More than lip service needs to be paid to eradicating unethical practice, says Ann Gallagher
The recent suggestion by the House of Commons’ health select committee that whistleblowing should be a statutory duty for all NHS staff stimulated a good deal of debate.
It was suggested that “whistleblowers will face bullying from every side” (editor’s view, page 1, 2 August) and atrocity stories were shared of whistleblowers who had been treated appallingly. Critics may add it is a case of damned if you do and damned if you don’t.
The trouble with the proposal, however, is not that more pressure would be exerted on health professionals to report poor practice. There is already an obligation to raise and escalate concerns when patient health and wellbeing is at stake. We know that professionals are as accountable for their omissions as for their actions.
The trouble with this proposal is that it may divert attention away from: understanding poor practice in organisations; promoting initiatives that foster self and peer review; and commending and supporting those who eliminate such practice.
“Developing and sustaining an ethical climate within organisations is as important as developing accountable and conscientious health professionals”
In addition to working towards understanding the role of individuals in poor practice, we need to consider the ethical climate of the healthcare organisation.
Is there adequate professional leadership? Are the values of the organisation directed towards patient wellbeing and dignity? Or is it focused on financial targets? Does the organisation share what has been learnt from complaints? Does it commend staff for what is done well? Is there a willingness to change and to introduce initiatives that may initially be unpopular, such as self and peer review of practice and a reconsideration of shift patterns?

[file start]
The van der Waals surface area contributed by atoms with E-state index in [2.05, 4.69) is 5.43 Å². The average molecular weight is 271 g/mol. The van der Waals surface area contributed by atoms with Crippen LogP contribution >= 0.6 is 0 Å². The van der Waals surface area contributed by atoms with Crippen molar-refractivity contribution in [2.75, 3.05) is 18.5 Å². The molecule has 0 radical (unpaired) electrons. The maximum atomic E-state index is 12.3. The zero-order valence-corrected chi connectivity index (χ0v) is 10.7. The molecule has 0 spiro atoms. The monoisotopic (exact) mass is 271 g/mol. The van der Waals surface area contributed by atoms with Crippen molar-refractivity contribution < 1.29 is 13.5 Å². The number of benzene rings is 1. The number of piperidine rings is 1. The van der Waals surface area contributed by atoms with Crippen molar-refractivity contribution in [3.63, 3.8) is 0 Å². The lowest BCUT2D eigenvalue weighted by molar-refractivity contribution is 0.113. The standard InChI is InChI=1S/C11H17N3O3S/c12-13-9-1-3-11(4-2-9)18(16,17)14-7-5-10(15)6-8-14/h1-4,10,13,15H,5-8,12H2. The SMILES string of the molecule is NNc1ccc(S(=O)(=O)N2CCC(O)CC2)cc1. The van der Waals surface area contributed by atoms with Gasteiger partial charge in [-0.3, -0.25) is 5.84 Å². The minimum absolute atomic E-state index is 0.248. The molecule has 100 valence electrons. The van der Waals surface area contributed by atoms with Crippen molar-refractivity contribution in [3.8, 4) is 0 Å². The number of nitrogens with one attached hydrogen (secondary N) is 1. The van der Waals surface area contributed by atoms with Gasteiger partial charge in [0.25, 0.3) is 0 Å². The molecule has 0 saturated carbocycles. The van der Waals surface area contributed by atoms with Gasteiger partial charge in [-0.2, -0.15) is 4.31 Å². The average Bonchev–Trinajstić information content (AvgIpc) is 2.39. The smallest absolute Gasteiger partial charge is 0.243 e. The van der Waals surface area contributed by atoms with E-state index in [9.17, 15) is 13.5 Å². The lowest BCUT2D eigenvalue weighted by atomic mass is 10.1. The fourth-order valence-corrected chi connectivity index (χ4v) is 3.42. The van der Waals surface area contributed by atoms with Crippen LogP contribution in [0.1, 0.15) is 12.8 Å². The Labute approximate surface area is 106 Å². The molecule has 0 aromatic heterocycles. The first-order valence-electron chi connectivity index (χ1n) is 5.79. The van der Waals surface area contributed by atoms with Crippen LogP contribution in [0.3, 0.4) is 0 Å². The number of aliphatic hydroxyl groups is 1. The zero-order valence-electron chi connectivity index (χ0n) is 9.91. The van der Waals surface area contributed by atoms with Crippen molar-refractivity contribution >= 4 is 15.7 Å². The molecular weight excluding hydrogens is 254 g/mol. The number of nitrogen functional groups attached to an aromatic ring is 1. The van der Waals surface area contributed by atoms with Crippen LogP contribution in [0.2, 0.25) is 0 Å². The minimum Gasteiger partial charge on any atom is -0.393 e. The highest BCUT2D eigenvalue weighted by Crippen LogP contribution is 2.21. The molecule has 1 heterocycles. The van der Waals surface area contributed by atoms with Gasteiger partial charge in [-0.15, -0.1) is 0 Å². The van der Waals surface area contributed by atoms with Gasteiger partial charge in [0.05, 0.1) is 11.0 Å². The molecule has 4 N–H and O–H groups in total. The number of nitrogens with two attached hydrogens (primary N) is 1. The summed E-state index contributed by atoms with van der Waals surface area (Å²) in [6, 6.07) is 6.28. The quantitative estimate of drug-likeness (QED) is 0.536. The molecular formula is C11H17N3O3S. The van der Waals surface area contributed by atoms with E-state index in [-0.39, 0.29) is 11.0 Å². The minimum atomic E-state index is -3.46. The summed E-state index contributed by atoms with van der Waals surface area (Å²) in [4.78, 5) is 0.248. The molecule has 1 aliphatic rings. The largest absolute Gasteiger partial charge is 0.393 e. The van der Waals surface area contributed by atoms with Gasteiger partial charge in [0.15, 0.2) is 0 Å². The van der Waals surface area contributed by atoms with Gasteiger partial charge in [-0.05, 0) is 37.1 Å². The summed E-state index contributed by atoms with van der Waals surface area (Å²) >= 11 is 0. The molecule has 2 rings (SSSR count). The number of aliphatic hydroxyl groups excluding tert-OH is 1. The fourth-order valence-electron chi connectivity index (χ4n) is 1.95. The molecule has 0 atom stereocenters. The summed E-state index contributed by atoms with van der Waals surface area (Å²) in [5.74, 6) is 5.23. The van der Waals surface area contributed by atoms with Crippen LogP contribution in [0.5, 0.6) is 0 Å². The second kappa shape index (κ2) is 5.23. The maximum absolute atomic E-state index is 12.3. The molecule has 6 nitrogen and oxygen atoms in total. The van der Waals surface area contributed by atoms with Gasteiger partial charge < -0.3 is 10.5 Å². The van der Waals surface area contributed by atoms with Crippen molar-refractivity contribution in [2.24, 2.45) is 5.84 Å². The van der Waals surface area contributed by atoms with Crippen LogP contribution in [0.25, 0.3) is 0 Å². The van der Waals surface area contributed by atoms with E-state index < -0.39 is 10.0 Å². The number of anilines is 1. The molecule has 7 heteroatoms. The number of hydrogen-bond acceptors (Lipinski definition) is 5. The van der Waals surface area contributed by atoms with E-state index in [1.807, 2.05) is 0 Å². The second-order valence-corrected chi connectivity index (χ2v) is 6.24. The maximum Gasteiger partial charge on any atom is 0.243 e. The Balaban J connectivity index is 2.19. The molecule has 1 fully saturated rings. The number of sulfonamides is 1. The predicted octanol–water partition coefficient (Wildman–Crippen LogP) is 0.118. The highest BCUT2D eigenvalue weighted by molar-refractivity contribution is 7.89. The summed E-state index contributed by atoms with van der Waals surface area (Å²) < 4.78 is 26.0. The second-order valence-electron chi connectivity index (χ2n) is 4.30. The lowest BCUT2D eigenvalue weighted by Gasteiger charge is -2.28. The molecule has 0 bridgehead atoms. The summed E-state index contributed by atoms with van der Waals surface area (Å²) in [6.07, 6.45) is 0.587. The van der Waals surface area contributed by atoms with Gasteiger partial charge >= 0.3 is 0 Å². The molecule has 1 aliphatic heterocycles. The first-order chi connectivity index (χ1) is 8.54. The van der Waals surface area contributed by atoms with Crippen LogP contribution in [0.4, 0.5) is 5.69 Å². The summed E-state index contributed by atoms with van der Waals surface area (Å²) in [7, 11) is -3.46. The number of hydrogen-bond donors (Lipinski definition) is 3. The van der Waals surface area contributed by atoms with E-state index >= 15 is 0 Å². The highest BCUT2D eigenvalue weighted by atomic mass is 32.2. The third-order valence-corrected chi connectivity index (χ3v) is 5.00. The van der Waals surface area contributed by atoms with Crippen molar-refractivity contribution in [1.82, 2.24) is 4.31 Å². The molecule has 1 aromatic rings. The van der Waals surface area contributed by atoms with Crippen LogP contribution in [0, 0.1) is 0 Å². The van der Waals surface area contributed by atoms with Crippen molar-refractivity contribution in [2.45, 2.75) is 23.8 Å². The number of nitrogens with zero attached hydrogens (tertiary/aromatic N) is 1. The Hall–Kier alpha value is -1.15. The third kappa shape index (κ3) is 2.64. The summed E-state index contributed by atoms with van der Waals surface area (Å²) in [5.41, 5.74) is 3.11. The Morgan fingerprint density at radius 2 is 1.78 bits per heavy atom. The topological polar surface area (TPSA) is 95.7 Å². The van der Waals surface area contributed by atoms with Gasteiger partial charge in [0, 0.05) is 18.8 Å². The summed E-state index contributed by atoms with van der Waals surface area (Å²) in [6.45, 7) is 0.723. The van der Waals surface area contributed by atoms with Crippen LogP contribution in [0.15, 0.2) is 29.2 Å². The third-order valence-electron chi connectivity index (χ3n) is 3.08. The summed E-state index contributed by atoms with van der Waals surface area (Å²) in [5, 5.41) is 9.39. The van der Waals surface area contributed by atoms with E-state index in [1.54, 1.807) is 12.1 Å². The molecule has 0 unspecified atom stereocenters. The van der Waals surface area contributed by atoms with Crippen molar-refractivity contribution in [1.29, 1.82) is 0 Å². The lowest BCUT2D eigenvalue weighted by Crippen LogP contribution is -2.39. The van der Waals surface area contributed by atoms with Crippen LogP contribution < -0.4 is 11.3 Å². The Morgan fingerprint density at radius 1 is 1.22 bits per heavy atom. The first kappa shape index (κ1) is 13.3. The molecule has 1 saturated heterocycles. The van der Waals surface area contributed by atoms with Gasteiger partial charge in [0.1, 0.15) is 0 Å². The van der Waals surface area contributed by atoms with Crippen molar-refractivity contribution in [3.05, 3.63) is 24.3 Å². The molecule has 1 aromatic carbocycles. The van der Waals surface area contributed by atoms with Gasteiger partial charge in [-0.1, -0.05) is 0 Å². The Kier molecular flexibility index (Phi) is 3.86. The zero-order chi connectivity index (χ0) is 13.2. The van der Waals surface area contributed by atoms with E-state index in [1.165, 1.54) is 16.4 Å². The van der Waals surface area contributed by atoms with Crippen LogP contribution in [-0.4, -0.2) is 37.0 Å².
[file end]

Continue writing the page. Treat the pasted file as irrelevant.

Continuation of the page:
Raising concerns should be considered a praiseworthy activity, particularly when patients are unable to speak for themselves.
Of course, it is more important to avoid poor practice, recognise when there is something to be concerned about and prioritise understanding and stopping it.
Sadly, some staff appear to experience moral blindness when they witness poor practice. That is, they don’t seem to appreciate the impact of negative behaviour and attitudes on patients or they may think poor practice has nothing to do with them. No health professional should be complacent, or consider themselves a mere bystander.
There is already the potential for the regulator to take action against those who collude with poor practice, and penalties may result from not reporting concerns - the stick approach. Far better would be a focus on initiatives to avoid poor practice and to reward good practice and appropriate reporting - the carrot approach.
If the climate or culture of the organisation is unethical - for example if it prioritises targets over patient and staff wellbeing and dignity, favours loyalty over integrity and deference over courage - the actions of individuals, however heroic, are likely to be futile.
By all means, call health professionals to account for actions and omissions that compromise patient wellbeing and dignity, but let’s not forget the role of organisations in all of this. Developing and sustaining an ethical climate within organisations is as important as developing accountable and conscientious health professionals.
To that end, more than lip service needs to be paid to eradicating unethical practice and promoting professionalism. Nurse leaders need to lead by example and be visible; nurse educators need to inspire and empower; and researchers need to continue to explore relationships among diverse factors that undermine or enhance care. It is misguided to pin responsibility solely on an individual without exploring the contributory and preventive factors within organisational and political contexts.
Ann Gallagher is reader in nursing ethics, International Centre for Nursing Ethics, University of Surrey